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Open Access Research

Critical care services and the H1N1 (2009) influenza epidemic in Australia and New Zealand in 2010: the impact of the second winter epidemic

The ANZIC Influenza Investigators

Author Affiliations

Critical Care 2011, 15:R143  doi:10.1186/cc10266

Published: 9 June 2011

Abstract

Introduction

During the first winter of exposure, the H1N1 2009 influenza virus placed considerable strain on intensive care unit (ICU) services in Australia and New Zealand (ANZ). We assessed the impact of the H1N1 2009 influenza virus on ICU services during the second (2010) winter, following the implementation of vaccination.

Methods

A prospective, cohort study was conducted in all ANZ ICUs during the southern hemisphere winter of 2010. Data on demographic and clinical characteristics, including vaccination status and outcomes, were collected. The characteristics of patients admitted during the 2010 and 2009 seasons were compared.

Results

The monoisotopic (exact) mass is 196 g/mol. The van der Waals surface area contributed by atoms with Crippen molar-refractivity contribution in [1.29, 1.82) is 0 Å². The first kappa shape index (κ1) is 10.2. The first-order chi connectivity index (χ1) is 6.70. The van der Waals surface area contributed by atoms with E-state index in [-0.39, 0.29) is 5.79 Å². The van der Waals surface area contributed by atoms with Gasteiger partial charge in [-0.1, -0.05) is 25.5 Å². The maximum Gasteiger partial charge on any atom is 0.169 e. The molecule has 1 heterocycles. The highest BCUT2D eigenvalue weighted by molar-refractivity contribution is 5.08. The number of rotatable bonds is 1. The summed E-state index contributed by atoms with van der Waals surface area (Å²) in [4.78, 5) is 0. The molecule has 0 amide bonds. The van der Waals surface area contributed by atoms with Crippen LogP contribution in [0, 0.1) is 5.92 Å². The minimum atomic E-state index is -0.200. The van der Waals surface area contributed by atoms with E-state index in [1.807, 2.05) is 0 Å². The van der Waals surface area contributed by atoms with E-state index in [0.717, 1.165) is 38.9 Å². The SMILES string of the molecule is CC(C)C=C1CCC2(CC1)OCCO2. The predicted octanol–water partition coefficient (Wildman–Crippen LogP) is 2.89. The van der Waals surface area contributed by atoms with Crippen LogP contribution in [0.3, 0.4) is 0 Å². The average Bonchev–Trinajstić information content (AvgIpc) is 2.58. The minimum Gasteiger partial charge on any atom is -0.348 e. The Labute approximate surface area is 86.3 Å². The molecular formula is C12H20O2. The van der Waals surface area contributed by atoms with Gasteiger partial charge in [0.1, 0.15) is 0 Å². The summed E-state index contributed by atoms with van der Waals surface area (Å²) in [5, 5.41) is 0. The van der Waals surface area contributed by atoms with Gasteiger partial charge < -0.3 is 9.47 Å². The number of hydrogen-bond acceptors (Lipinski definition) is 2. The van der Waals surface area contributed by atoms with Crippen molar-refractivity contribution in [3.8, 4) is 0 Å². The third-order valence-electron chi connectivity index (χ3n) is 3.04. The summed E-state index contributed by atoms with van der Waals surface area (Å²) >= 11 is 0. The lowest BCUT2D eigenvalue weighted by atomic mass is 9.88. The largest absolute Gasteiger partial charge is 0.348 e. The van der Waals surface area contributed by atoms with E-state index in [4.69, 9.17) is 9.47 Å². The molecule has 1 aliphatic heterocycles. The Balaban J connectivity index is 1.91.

From 1 June to 15 October 2010, there were 315 patients with confirmed influenza A, of whom 283 patients (90%) had H1N1 2009 (10.6 cases per million inhabitants; 95% confidence interval (CI), 9.4 to 11.9) which was an observed incidence of 33% of that in 2009 (P < 0.001). The maximum daily ICU occupancy was 2.4 beds (95% CI, 1.8 to 3) per million inhabitants in 2010 compared with 7.5 (95% CI, 6.5 to 8.6) in 2009, (P < 0.001). The onset of the epidemic in 2010 was delayed by five weeks compared with 2009. The clinical characteristics were similar in 2010 and 2009 with no difference in the age distribution, proportion of patients treated with mechanical ventilation, duration of ICU admission, or hospital mortality. Unlike 2009 the incidence of critical illness was significantly greater in New Zealand (18.8 cases per million inhabitants compared with 9 in Australia, P < 0.001). Of 170 patients with known vaccination status, 26 (15.3%) had been vaccinated against H1N1 2009.

Conclusions

During the 2010 ANZ winter, the impact of H1N1 2009 on ICU services was still appreciable in Australia and substantial in New Zealand. Vaccination failure occurred.